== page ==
doctor-who-the-snowmen-gallery-(12)However, there’s a downside to Clara not running out on the people she cares about, and it’s that she doesn’t run out on the people she cares about. The Doctor picks her up at the start of every episode, and sets her back home at the end. No time away from home like Rose, no need to choose between the two lives like the Ponds, these two have a nice regular schedule going. But it’s not very interesting, is it? The companion needs to quit their life to see the stars, at least temporarily, or it all starts to feel rather pointless. Where’s the tension if Clara can pop back home at any time, with no risk of missing a thing? I’m hoping this matters is tackled in series 8 as there’s still plenty of time, but Victorian Clara would have cut to that chase much sooner. Yes, the occasional return trip to see the Paternoster gang and Latimer kids (The Crimson Horror would have, and presumably did at the first draft stage, fit into that nicely) would have been in order, but other than that Victorian Clara would have taken up residence in the TARDIS for sure. Considering the lack of clarification over Clara’s travelling status right up to the end of Nightmare in Silver, it seems very likely that this was the initial plan. So while Clara’s homing instincts open up a nice emotional door between her and the Doctor, too much was left to the viewer’s imagination for too long – and in a way the very Doctor/companion format was undermined.

A win for: Victorian Clara

Less Intrigue

clara-montage-faceAcross Series 7, Clara was all about the mystery. She was the impossible girl: how could she show up in Victorian London, having died as a Dalek in the future? For the viewer, the intrigue was there right from the moment Jenna appeared unexpectedly in Asylum of the Daleks. But for the Doctor, he didn’t start asking questions till Victorian Clara had died (or maybe just before, if you want to be picky). So if Victorian Clara didn’t die, when would he have put two and two together? We’ll probably never know what the plan was, but there doesn’t seem to be a natural place for this turning point in Series 7B. So consider this: the Doctor doesn’t realise that Clara and Oswin are one and the same until The Name of the Doctor. Less dragged-out mystery, sure, but also far less momentum behind the series – and much more frustration for the viewers, fervently asking a question all but unaddressed on-screen for nearly nine months.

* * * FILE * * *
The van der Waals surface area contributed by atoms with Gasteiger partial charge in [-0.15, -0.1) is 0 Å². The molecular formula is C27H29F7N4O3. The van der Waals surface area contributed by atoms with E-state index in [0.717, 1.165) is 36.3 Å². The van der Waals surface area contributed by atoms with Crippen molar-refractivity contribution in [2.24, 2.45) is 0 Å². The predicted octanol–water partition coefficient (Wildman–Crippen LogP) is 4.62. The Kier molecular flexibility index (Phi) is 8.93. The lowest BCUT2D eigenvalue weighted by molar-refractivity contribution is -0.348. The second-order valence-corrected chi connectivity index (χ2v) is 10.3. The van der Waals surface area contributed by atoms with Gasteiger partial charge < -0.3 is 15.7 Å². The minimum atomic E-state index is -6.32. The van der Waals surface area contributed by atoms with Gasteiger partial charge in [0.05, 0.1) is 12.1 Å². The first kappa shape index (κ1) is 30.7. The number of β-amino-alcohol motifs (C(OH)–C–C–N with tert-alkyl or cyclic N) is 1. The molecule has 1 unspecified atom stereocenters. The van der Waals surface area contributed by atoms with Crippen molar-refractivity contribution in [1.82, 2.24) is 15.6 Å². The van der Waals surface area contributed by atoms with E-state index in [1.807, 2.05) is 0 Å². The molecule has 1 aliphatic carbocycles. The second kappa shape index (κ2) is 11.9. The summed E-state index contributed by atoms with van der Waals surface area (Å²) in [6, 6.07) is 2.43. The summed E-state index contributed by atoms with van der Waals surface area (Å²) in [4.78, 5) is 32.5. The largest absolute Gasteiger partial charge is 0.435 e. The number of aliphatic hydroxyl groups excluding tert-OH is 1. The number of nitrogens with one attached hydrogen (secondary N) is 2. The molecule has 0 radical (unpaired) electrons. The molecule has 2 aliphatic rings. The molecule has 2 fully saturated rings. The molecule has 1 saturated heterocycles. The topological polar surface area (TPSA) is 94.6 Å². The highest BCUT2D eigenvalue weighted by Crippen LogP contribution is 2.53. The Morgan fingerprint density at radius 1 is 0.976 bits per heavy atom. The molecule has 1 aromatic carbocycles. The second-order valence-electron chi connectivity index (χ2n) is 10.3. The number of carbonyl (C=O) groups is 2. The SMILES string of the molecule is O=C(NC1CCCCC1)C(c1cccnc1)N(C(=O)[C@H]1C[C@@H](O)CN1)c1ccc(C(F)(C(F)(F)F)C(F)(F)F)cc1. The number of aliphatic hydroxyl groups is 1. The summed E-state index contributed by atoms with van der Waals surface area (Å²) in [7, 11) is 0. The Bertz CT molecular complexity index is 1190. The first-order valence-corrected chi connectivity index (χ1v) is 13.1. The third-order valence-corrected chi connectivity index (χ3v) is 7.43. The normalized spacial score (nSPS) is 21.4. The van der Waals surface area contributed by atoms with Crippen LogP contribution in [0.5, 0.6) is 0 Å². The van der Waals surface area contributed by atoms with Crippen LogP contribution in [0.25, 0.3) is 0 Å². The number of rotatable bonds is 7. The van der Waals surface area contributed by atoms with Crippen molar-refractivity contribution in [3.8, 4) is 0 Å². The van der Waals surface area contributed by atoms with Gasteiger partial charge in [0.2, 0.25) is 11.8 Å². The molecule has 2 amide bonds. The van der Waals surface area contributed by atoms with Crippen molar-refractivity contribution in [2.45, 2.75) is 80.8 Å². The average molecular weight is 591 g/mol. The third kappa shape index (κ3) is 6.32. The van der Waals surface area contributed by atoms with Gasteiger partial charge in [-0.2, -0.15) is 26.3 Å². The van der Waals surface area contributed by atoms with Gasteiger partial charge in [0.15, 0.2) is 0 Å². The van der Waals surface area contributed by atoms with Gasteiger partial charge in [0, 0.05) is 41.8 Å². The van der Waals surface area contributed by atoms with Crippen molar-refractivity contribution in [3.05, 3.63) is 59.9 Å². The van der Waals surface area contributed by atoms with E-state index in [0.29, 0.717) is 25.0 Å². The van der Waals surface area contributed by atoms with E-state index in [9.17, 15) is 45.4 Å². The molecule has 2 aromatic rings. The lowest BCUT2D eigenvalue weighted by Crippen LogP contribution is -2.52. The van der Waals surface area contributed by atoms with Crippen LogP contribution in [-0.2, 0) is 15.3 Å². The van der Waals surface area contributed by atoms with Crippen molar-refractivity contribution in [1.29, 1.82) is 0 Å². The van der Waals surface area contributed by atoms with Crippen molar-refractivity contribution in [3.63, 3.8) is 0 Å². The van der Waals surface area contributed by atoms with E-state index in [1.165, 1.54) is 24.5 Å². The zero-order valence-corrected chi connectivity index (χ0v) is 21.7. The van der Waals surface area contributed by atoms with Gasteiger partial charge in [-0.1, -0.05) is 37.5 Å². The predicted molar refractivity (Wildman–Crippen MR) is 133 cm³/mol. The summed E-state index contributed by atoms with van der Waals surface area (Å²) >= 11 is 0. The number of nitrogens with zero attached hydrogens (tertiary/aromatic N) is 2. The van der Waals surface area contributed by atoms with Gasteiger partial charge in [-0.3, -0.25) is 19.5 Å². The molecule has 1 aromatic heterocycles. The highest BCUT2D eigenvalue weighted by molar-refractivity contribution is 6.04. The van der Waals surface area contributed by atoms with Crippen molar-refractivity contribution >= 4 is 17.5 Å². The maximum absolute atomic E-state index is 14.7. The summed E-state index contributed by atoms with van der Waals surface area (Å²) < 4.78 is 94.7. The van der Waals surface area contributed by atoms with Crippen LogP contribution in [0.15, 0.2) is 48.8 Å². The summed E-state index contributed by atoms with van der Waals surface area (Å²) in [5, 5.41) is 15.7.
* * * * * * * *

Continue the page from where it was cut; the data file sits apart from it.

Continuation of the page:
A win for: Contemporary Clara

A Cockney Accent

Need I say any more?

A win for: Victorian Clara

Conclusion

And so, as much as it surprises me to write this, it is a resounding victory for our modern-day Clara. It’s easy to point at this one aspect and think it’s the route of series 7’s problems (I really enjoy Series 7, but I won’t bury my head in the sand and pretend it is free of significant flaws), but that simply is not the case. We may have had a more compelling and relatable companion had Victorian Clara stayed, but we’d have also lost so much of what made Clara and Eleven’s time together something new and we’d have lost what gave the latter half of the series its impetus. Looking to the future, would Victorian Clara have as much trouble adjusting to a new Doctor as our Clara appears to? Less grieving would mean a weaker dynamic for series 8, with less of the tension that looks to be the hallmark of Twelve’s early days. And that’s without even mentioning the superb shock impact caused by Clara’s Christmas death, which I wouldn’t trade in for the world. So while it was a bit of a bumpy road, now we’ve passed it the show is in a much stronger position than it would be with Victorian Clara.

Step back in time...